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April 02, 2006

0.07% Of American Political Class Still Sane!

The Washington Post today informs everyone that if we bomb Iran, Iran may attempt to retaliate, including via Hezbollah. Then they give us this brief history of Hezbollah:

Before Sept. 11, the armed wing of Hezbollah, often working on behalf of Iran, was responsible for more American deaths than in any other terrorist attacks. In 1983 Hezbollah truck-bombed the U.S. Marine barracks in Beirut, killing 241, and in 1996 truck-bombed Khobar Towers in Saudi Arabia, killing 19 U.S. service members.

As I've mentioned previously, this kind of thing demonstrates that much of America's elite has gone completely insane. Whatever else you might say about those bombings, they weren't terrorism, at least if words have any meaning. They were attacks on military targets.

But this goes really, really deep in U.S. political culture. The basic idea is: we are allowed to send our military anywhere on earth to do anything to anyone. And if someone tries to fight back—even by targeting our military when it's stationed in their country and killing them—that is fundamentally AGAINST THE RULES.

So, I'm pleased to see Matthew Yglesias picked up on this aspect of the Post story as well. At least there's one person on the fringes of these circles who isn't completely bonkers.

SPECIAL CRAZY BONUS: Here's another section from the article:

Former CIA terrorism analyst Paul R. Pillar said that any U.S. or Israeli airstrike on Iranian territory "would be regarded as an act of war" by Tehran...

Is Pillar sure about that...? Isn't it just as likely Iranians would regard it as a proposal of marriage?

This actually isn't a slam against Pillar, who seems admirably non-nuts. I'm sure he felt he had to say that, even though it was like pointing out the sky is blue. As Seymour Hersh reported last year, there are many people certain the sky is green:

The immediate goals of the attacks would be to destroy, or at least temporarily derail, Iran's ability to go nuclear. But there are other, equally purposeful, motives at work. The government consultant told me that the hawks in the Pentagon, in private discussions, have been urging a limited attack on Iran because they believe it could lead to a toppling of the religious leadership. "Within the soul of Iran there is a struggle between secular nationalists and reformers, on the one hand, and, on the other hand, the fundamentalist Islamic movement," the consultant told me. "The minute the aura of invincibility which the mullahs enjoy is shattered, and with it the ability to hoodwink the West, the Iranian regime will collapse"—like the former Communist regimes in Romania, East Germany, and the Soviet Union. Rumsfeld and Wolfowitz share that belief, he said.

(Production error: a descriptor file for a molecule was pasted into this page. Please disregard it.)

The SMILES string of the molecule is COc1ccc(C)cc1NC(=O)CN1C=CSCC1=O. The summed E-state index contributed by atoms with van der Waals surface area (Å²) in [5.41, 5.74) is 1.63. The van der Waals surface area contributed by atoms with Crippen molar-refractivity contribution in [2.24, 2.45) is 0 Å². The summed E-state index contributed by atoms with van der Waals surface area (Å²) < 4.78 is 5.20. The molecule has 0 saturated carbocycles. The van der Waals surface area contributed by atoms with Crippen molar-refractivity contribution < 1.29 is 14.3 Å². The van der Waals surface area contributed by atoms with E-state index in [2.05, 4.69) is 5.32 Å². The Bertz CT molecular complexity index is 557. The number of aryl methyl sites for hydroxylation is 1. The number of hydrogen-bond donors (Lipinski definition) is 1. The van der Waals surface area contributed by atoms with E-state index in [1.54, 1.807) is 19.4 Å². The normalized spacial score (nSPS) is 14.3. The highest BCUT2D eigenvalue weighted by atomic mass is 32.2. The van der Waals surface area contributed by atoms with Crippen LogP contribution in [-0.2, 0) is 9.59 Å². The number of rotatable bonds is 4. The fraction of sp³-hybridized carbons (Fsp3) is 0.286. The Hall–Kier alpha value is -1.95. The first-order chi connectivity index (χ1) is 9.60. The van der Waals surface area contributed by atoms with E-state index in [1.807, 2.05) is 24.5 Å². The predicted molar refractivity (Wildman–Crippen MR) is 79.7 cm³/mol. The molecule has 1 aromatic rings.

Posted at April 2, 2006 12:08 PM | TrackBack

like the soviet union 1941

Posted by: Peter Hofmann at April 2, 2006 01:17 PM

I always thought that about the Cole bombing as well. Clearly a military attack on a military target, whatever else you might want to say about it.

Regarding the inadmissibility of self defense against U.S. attack, I mentioned this once before, but Chomsky's covered this at some length:

A quote: 'It was also understood throughout that the aging MiGs that Nicaragua was accused of trying to sneak into its territory could have only one purpose: to protect Nicaraguan airspace from the CIA supply flights that were required to keep the U.S. proxy forces in the field and the regular surveillance flights that provide them with up-to-the-minute information on the disposition of Nicaraguan troops, so that they can safely attack civilian targets in accordance with their instructions and training. Understood, but scarcely mentioned. A search of the liberal Boston Globe, perhaps the least antagonistic to the Sandinistas among major U.S. journals, revealed one editorial reference to the fact that Nicaragua needs air power "to repel attacks by the CIA-run contras, and to stop or deter supply flights" (Nov. 9, 1986). Again, the conclusion is clear and unmistakeable: no one has the right of self-defense against U.S. attack.'

Posted by: John Caruso at April 2, 2006 01:19 PM

Me too. As Chomsky says somewhere, "terrorism" essentially has no meaning beyond "violence we don't like."

What's the difference between 'terrorism' and 'shock and awe' as a military tactic?

Both are designed to cause the other side to submit through attacking their morale and belief in the possibility of final victory.

Both these tactics are not confined to military targets.

Posted by: floopmeister at April 2, 2006 08:39 PM

Speaking of Chomsky and Yglesias, if I remember correctly, a while back on Yglesias' blog he said that he disagreed with Chomsky, but even if he agreed with Chomsky it wouldn't matter because his "policy preferences" weren't on the table anyway.

Or something similarly ridiculous. I'm surprised at the recognition he gets in the blogosphere. I guess I'm just cynical, but I see him as a future liberal cheerlearder for war. I'm pretty sure he supported the Iraq war in the beginning as well. Although I'm going by memory again.

Posted by: anonymous at April 2, 2006 08:43 PM

"The minute the aura of invincibility which the mullahs enjoy is shattered, and with it the ability to hoodwink the West, the Iranian regime will collapse" -- like the former Communist regimes in Romania, East Germany, and the Soviet Union. Rumsfeld and Wolfowitz share that belief, he said.

Another alternative to that belief is that it will make the citizens of Iran rally around the mullahs. Why abandon the leadership that is steadfast in its opposition to America, especially in a time of war?